Central Florida Inland – July Fishing Report
Well Forest Fishers, August may be prime time for hurricanes, but there’s some prime fishing to be had this month as well. When skies turn grey, and winds go still, that’s the time to grab your rods and head to the closest fishing hole. Moments before slow moving storms hit, sport fish start feeding aggressively. Having your rods and tackle ready when a feeding frenzy breaks out in front of you, is one of the moments we anglers live for.
The bass population is thriving, and reports of trophy catches are coming in from all over the map. Throw top-waters at sunrise to call bass in from a distance. Tip: Have a rod rigged with your favorite worm to throw at fish that strike (but miss) your topwater. Once the surface bite slows, switch to throwing craws and swim-baits. Target the outer edge of pad fields and reed patches when it’s overcast. If you end up fishing during one of those super hot, blue-bird sky days, focus mainly on offshore humps and deep water ledges. Tip: A good brush pile can hold several big fish and is easy to spot with any depth finder.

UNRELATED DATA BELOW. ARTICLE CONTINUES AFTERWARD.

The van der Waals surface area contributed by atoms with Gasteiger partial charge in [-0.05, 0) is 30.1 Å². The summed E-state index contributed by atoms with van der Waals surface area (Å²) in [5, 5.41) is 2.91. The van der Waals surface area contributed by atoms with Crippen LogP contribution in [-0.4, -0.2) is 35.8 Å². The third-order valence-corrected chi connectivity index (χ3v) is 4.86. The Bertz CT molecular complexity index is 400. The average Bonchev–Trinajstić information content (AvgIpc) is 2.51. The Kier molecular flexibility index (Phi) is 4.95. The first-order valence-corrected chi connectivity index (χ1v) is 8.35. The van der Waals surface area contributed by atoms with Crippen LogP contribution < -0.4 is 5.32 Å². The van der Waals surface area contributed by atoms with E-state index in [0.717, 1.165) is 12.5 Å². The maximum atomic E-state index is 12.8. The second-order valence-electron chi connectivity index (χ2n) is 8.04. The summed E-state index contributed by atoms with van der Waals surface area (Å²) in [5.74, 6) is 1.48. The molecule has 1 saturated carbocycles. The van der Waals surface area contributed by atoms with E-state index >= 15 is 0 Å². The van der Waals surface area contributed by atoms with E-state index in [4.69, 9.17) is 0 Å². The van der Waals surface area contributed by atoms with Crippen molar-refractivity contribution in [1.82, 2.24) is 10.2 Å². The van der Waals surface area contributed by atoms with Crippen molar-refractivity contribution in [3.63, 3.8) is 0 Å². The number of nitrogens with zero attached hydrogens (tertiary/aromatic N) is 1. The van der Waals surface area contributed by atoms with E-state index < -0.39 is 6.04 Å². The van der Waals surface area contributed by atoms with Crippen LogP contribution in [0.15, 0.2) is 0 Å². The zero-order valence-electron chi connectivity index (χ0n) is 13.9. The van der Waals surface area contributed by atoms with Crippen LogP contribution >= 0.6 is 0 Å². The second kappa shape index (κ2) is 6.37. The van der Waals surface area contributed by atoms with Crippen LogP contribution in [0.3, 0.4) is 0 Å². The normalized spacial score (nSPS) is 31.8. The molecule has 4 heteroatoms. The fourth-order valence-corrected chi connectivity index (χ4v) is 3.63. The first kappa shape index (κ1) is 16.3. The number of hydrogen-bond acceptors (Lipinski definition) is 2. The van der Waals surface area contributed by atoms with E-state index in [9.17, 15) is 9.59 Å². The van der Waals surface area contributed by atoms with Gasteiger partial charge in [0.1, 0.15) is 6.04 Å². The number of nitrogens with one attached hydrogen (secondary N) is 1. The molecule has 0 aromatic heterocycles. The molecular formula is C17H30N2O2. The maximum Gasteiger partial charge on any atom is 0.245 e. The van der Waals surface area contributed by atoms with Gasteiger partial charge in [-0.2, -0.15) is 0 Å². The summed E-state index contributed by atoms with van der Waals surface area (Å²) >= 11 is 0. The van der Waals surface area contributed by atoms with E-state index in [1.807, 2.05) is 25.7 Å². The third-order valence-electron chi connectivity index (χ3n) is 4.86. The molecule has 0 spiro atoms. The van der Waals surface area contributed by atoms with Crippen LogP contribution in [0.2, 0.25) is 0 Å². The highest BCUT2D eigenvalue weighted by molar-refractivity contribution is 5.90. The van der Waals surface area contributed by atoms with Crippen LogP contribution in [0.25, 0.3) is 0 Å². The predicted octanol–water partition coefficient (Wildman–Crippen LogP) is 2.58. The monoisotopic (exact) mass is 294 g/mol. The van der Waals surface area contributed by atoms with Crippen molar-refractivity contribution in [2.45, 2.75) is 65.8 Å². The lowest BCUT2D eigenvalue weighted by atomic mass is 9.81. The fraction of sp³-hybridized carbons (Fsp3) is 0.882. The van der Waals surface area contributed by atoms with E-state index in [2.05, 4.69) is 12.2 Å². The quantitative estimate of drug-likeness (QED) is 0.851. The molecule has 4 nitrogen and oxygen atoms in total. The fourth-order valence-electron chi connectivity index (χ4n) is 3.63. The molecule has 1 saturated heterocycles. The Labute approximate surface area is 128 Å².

Often during summer months, larger specimens will wait until the sun goes down to begin feeding. Honestly, my biggest summer bas
s have all been caught long after sundown, while quietly stargazing from my kayak. Most people night-fishing out here, though, are targeting big ole’, delicious, channel catfish. It’s a great way to beat the heat and relax, while you fish alongside nature’s night life. Rodman Dam and Moss Bluff are both popular spots that include well maintained bathrooms and brightly lit parking lots, so they’re perfect for children and families of all sizes.
Whether you’re night fishing, drift fishing down a river, or on a mission for a new PB largemouth. Keep on searching for your dream spot, and enjoy the views along the way.